• Intro to Insurance – The lesson helps students analyze conditions where it is appropriate for young adults to secure life, health, and disability insurance. It will also explain factors that impact insurance premiums and their relationship with out-of-pocket expenses. Next Gen Personal Finance (NGPF) is a nonprofit organization that partners with teachers. They provide free financial education lesson plans for middle school and high school students.
  • Investing – Money Working for You – The HSFPP curriculum page offers 6 free financial literacy modules. In particular, Module 4 focuses on how investing works and introducing different types of investment options. The lesson explores investment risks and the importance of imposing personal rules for investment. It will also teach teens how to set savings and investment goals. High School Financial Planning Program (HSFPP) is a turnkey financial literacy program which helps teens learn basic personal finance skills. The program was created by the National Endowment for Financial Education (NEFE).
  • HowTheMarketWorks - a free stock market simulation game which serves and educates over 350,000 users per year. They provide a guide to help teachers learn how to incorporate the game into their curriculum.

Financial Lesson Plans: Other Great Sources

While we put together a collection of our favorite curriculum in the above sections, many sites offer searchable databases which can help teach students important lessons which tie in with recent news themes. The following websites offer great financial plans for school children.

  • Next Gen Personal Finance - provides interactives, lesson plans, assessments and other resources for engaging students. Teachers can choose between specific units, a 9-week course and a full semester course.
  • EconEdLink - searchable resource created by the Council for Economic Education offering hundreds of free personal finance and economics lesson plans, videos, activities, tools, and more for K-12 teachers and their students.
  • Jump$tart Clearinghouse - searchable database of financial education resources for teachers, parents, caregivers and students.
  • Finance in the Classroom - resource by the state of Utah Board of Education offering K-12 plans, worksheets and materials.
  • United States Mint - They offer games, activities, videos and coloring pages along with a helpful search feature that allows you to narrow down lesson plans by grade level from K-12.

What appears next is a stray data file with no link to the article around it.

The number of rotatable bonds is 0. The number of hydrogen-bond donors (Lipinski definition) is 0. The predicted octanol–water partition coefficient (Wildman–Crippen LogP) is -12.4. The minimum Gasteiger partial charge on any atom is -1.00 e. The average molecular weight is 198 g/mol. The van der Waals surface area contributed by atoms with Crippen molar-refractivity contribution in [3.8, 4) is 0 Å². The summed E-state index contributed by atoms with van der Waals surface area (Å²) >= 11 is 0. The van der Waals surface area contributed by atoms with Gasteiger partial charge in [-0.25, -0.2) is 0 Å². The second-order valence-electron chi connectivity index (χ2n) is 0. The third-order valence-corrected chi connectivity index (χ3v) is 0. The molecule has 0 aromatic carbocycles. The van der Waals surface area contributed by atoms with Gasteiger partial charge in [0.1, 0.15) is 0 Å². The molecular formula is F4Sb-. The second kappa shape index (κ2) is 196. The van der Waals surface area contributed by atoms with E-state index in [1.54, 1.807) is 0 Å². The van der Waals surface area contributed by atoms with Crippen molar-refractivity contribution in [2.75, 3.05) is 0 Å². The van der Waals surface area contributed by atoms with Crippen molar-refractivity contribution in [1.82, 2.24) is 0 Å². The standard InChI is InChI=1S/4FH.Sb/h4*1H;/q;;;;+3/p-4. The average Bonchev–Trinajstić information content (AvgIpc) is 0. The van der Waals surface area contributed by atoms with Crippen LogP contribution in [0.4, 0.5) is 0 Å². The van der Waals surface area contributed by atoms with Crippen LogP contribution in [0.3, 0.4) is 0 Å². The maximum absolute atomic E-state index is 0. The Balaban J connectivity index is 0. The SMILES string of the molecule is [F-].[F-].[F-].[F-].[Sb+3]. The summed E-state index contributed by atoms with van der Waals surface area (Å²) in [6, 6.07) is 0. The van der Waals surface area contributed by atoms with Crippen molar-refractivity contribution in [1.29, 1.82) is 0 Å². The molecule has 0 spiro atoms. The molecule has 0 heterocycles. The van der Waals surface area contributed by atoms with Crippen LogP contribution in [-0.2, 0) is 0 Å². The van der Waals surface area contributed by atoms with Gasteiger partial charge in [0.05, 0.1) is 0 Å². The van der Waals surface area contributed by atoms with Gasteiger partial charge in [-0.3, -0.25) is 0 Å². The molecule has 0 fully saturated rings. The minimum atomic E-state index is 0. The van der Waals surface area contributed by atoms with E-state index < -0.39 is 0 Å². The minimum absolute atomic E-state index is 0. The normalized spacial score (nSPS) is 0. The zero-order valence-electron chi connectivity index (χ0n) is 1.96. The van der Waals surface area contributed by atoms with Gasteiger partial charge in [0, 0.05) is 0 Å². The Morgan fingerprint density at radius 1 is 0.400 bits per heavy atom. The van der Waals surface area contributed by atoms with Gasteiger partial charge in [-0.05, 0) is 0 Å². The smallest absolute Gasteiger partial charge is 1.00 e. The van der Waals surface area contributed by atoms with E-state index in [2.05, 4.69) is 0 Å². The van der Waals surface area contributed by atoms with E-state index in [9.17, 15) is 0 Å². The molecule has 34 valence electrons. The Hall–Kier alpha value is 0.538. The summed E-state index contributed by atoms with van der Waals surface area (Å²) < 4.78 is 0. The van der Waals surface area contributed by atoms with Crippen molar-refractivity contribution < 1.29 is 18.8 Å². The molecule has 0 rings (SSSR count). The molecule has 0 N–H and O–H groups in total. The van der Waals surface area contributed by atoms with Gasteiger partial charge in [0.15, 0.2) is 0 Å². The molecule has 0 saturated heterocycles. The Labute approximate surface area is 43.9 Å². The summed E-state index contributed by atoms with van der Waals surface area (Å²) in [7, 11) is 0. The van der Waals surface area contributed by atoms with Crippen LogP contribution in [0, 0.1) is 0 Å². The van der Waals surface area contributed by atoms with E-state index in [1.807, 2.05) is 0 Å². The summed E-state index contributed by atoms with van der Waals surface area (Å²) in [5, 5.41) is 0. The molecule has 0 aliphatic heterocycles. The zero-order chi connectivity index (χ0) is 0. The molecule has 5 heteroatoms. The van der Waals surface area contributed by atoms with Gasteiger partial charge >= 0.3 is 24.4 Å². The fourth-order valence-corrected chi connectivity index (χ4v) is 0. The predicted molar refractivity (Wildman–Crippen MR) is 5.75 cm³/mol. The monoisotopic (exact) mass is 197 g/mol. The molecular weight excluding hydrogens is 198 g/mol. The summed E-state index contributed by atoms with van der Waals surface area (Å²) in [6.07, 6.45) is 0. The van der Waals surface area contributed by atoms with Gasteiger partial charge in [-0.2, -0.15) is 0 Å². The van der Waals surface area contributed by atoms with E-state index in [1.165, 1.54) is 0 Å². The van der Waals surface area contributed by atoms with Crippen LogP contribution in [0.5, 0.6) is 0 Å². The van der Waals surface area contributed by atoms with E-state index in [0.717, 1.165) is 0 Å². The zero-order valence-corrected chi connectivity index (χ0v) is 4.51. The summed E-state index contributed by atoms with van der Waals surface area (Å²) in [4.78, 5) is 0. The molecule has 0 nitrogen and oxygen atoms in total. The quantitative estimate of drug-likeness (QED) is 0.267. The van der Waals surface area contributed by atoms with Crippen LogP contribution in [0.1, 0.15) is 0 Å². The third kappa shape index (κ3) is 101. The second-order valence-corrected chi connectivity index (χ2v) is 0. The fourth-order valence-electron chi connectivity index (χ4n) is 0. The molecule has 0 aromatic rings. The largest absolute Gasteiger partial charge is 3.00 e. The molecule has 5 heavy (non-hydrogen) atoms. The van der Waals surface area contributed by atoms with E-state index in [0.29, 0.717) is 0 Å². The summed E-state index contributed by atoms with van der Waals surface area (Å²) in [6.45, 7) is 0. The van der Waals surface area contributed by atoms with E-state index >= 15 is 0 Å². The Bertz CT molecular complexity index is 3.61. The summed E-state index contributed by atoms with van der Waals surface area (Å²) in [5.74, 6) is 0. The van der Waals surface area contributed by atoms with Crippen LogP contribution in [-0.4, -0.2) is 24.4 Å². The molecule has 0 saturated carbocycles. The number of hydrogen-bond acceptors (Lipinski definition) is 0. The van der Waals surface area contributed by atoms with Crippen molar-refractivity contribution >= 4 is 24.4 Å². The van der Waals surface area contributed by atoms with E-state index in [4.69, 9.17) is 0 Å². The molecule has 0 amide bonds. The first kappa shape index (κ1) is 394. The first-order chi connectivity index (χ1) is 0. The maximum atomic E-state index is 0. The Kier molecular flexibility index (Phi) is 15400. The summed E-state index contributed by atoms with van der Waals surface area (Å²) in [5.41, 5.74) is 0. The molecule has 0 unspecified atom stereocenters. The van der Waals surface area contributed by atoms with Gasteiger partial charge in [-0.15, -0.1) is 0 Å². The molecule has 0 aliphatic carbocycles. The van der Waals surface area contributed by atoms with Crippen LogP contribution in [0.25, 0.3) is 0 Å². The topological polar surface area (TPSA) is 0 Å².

• Practical Money Skills - Printable student activities and teacher's guides are available for important money and personal finance topics. They offer lesson plans from Pre-K to College along with a special needs section.
  • Better Money Habits - a collaborative multimedia educational content partnership between Bank of America and Khan Academy.
  • My Classroom Economy - Program offering experiential learning courses which teach children financial responsibility.
  • Money as You Learn - Free tools which help teachers integrate personal finance into the common core.
  • Take Charge America - Contains ten lesson plans for a complete unit of study at each grade level from first through fifth grade.
  • Smart About Money - Provides a collection of PDF worksheets around topics from budgeting to investing.
  • CashCourse - Self-paced real life money guide.
  • Money Instructor - contains budget planning lessons and worksheets for children and adults.
  • Money Matters: Make it Count - a collection of teen financial education resources provided by the Boys & Girls Clubs of America in collaboration with Charles Schwab.
  • Bureau of Engraving and Printing - Interactive guide detailing how money is design and made.
  • The Stock Market Game - A program of the SIFMA Foundation which helps students better understand the global economy by using virtual investing to drive real-world learning.
  • Biz Kid$ - Offers financial literacy lesson plans, games and videos for middle school and high school. Coursework is available in English and Spanish.
  • All Choices Matter - provides a collection of short video tutorials covering important financial concepts.
  • - Guide by Northwestern Mutual which provides teachers and parents with advice to teach kids and teens about money and personal finance.
  • Spent - game which simulates what it is like to live through the struggles of poverty living from paycheck to paycheck.
  • - resource created by Champlain College giving high school educators access to income, budgeting, credit, savings, and risk management resources to confidently and successfully teach financial literacy concepts in their classroom.

Planning for Major Financial Decisions

Once your kids grow up with their finances in order, it’s easier to prepare for major life purchases. Ideally, people should save in advance to pay for college education, buy a car, and own their first home. Aside from preparing enough savings, you have to make informed financial decisions before settling for just any loan deal. Before your kids go into the real world, you must teach them how to differentiate between a good or bad loan.

Good Debt vs. Bad Debt